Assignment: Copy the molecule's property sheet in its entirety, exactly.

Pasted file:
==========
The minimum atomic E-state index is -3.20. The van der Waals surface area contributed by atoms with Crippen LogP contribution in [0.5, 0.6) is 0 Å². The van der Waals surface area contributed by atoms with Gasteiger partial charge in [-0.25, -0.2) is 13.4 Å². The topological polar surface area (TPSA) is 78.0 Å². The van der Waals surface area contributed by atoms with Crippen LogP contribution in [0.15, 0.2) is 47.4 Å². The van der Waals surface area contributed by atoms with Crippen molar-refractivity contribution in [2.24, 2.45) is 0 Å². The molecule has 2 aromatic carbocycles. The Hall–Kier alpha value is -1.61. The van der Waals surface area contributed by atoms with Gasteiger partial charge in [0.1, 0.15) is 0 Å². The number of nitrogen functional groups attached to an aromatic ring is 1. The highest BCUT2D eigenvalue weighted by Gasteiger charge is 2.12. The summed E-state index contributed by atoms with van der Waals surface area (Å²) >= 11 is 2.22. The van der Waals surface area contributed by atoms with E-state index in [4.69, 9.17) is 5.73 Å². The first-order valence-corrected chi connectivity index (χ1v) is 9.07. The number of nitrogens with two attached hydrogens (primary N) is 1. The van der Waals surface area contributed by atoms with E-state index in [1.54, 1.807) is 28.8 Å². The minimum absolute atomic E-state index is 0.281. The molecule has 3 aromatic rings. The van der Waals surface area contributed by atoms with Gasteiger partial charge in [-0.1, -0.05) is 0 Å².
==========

The minimum atomic E-state index is -3.20. The van der Waals surface area contributed by atoms with Crippen LogP contribution in [0.5, 0.6) is 0 Å². The van der Waals surface area contributed by atoms with Gasteiger partial charge in [-0.25, -0.2) is 13.4 Å². The topological polar surface area (TPSA) is 78.0 Å². The van der Waals surface area contributed by atoms with Crippen LogP contribution in [0.15, 0.2) is 47.4 Å². The van der Waals surface area contributed by atoms with Crippen molar-refractivity contribution in [2.24, 2.45) is 0 Å². The molecule has 2 aromatic carbocycles. The Hall–Kier alpha value is -1.61. The van der Waals surface area contributed by atoms with Gasteiger partial charge in [0.1, 0.15) is 0 Å². The number of nitrogen functional groups attached to an aromatic ring is 1. The highest BCUT2D eigenvalue weighted by Gasteiger charge is 2.12. The summed E-state index contributed by atoms with van der Waals surface area (Å²) >= 11 is 2.22. The van der Waals surface area contributed by atoms with E-state index in [4.69, 9.17) is 5.73 Å². The first-order valence-corrected chi connectivity index (χ1v) is 9.07. The number of nitrogens with two attached hydrogens (primary N) is 1. The van der Waals surface area contributed by atoms with E-state index in [1.54, 1.807) is 28.8 Å². The minimum absolute atomic E-state index is 0.281. The molecule has 3 aromatic rings. The van der Waals surface area contributed by atoms with Gasteiger partial charge in [-0.1, -0.05) is 0 Å².